Bill says: There are a couple of PDL hotspots for goalkeeping where if a college goalkeeper spent the summer there, it's a good chance we'll see them again down the line. Morton (Ocean City Nor'easters), Nuhu (New York Red Bulls U23s), and Hague (Michigan Bucks) all trained with clubs who have a history of producing not only strong collegiate goalkeepers, but also professional ones as well. Elliott Rubio and Dakota Havlick are coming off junior years where they split time in goal and are looking to establish themselves as full-time starters for their final year. Ben Willis could be eyeing a homegrown contract from the Seattle Sounders by next spring, as the Gonzaga goalkeeper trained with the Sounders' PDL side, as well as graduating out of their academy system years ago.



1. Dayne St. Clair (Maryland, Canada) - 21
2. Parker Siegfried (Ohio State) - 21
3. Jimmy Slayton (Hartford) - 20
4. Drake Callender (California) - 20
5. Andreu Cases Mundet (Wake Forest, Spain) - 21
6. Andrew Verdi (Michigan) - 20
7. Carlos Caro (Howard) - 20
8. Aron Runarsson (Vermont, Iceland) - 23
9. Charlie Furrer (Stanford) - 21
10. Marcel DaSilva (Virginia) - 21

Bill says: St. Clair (New York Red Bulls U23s) leads the pack for the juniors and is rated as one of the best prospects in college soccer by many scouts. National champions Stanford University are looking to replace Nico Corti and FC Dallas product Charlie Furrer is vying for the spot. Mundt, Verdi, and DaSilva (the last one transferring to UVA from Tulsa) will also have stiff competition from underclassmen and will have to prove themselves once again that they're worthy of being the number one. Howard's Carlos Caro has a live-or-die approach to goalkeeping that can either produce some wonderful contributions to the game or a largely forgettable moment from the 5'11" goalkeeper.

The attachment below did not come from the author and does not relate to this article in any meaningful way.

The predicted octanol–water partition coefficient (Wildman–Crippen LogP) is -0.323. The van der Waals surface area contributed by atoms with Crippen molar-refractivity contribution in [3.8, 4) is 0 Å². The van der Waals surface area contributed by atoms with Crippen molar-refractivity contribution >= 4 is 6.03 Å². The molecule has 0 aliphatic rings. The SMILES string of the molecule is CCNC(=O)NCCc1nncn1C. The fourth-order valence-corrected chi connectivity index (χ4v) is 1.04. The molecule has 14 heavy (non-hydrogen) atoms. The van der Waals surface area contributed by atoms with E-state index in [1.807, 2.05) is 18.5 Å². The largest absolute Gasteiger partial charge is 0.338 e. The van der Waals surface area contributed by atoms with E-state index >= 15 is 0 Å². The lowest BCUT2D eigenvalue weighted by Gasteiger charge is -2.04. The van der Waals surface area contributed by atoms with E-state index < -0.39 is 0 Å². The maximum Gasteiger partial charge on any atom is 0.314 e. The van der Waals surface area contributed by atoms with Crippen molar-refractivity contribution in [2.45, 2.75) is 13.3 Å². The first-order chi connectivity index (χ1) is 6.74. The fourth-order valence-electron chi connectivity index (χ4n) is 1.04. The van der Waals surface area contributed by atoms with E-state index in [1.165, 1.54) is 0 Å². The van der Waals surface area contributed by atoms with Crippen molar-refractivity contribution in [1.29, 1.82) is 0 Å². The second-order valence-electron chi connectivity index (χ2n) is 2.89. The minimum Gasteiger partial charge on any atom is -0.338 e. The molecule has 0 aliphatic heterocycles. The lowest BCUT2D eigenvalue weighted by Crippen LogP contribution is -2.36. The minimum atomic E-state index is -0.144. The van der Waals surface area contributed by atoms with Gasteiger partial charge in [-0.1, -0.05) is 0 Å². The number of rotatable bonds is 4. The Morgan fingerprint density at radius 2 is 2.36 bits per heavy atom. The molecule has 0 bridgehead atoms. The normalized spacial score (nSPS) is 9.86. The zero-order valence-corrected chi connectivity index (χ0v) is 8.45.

1. Will Pulisic (Duke) - 20
2. Chase Vosvick (Loyola Maryland) - 20
3. Alec Smir (North Carolina) - 19
4. Drew Romig (North Carolina) - 20
5. Ben Hale (Furman) - 20
6. Andrew Pannenberg (Wake Forest) - 19
7. Noah Lawrence (Cincinnati) - 19
8. Trey Muse (Indiana) - 19
9. Noah Heim (SIUE) - 20
10. Enrique Facusse (Kentucky, Honduras) - 19

Bill says: When the 2021 MLS SuperDraft rolls around, there's a good chance we'll see a repeat of the 2018 draft where goalkeepers were flying off the board. There are another ten or more sophomore goalkeepers that have MLS potential so it'll be interesting to see who breaks out this fall and who will struggle to usurp an upperclassman. UNC has a tight situation on their hands with talented USYNT products, Alec Smir and Drew Romig. They could theoretically split 45's but most likely UNC is going to have one of the best backup goalkeepers in all of NCAA this year. Lawrence brings an immense amount of athleticism to Cincinnati's backline but will need to focus on limiting mistakes and rebounds as he attempts to lock down the starting role for the Bearcats.